Trump and the Fascism of Common Sense

By Manash Firaq Bhattacharjee

We do not have to reach the excesses of Nineteen Eighty-four to recognize ourselves as beings who need an enemy. We are witnessing the fear that can be caused by new influxes of migrants.
-Umberto Eco, Inventing the Enemy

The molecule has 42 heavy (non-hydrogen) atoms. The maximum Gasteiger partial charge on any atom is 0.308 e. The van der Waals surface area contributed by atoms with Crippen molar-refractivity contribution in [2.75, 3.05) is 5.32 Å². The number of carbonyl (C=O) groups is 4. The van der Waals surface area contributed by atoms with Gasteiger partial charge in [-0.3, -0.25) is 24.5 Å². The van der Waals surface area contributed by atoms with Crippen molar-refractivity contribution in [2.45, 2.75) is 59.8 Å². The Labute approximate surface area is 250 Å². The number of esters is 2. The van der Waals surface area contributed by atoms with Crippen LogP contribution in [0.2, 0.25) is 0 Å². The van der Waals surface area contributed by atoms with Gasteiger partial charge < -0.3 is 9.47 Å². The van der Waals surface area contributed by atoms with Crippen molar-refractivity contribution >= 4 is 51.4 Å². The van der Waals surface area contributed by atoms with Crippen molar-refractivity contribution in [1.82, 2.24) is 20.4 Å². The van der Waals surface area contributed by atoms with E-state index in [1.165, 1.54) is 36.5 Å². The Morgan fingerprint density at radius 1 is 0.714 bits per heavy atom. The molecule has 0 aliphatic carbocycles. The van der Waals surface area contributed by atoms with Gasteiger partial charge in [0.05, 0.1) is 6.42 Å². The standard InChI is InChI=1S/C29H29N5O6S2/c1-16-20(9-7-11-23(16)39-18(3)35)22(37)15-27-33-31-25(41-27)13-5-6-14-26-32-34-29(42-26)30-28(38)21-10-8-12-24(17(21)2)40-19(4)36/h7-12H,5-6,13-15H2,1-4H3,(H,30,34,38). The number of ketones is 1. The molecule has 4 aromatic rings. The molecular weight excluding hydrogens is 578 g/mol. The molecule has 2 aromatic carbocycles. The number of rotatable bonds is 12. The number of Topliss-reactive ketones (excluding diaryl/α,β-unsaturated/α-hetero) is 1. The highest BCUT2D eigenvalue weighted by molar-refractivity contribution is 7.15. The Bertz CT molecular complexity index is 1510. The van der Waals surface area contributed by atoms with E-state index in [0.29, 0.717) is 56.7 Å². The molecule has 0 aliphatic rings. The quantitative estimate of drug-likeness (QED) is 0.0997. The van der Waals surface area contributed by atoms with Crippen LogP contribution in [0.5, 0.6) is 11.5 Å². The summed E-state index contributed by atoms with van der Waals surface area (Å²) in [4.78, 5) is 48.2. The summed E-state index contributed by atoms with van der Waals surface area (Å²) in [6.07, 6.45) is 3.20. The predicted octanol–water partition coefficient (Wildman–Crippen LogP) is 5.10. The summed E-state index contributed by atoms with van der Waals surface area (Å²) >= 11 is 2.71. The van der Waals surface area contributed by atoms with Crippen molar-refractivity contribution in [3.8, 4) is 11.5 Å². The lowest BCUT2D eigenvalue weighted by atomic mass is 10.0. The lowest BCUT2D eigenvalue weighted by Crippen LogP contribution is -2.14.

Soon after Donald Trump has been declared President-elect, there are reports of violence already trickling in against many minority groups in America. There are tweets and Facebook photographs of men being accosted and women grabbed in the streets and gas stations. An Asian-American woman in Minnesota was told to “go back to Asia;” an Indian man in North Carolina, “time to go back to your country;” a Muslim woman in Walmart had her hijab pulled off and told this wasn’t allowed anymore and she could hang herself with it around her neck. Some members of the deceptive political category of “forgotten men and women” that Trump promised to serve if elected are finding their feet in the new political atmosphere in a predictably dangerous manner. Are these forgotten people trying to remind everyone that it is the unalloyed venom against ethnic, religious, racial, and sexual minorities that haunts the white American psyche? Is it turning back the clock to the period following the Civil War? Anti-Trump activists in major cities of America are raising their voices against the mainstreaming of racism, sexism, and xenophobia by the President-elect. That raises hopes of a counter-spirit of solidarity and resistance meeting the majoritarian challenge. But no one can enough underplay or assert the palpable fear of violence emerging rather spontaneously after results were declared.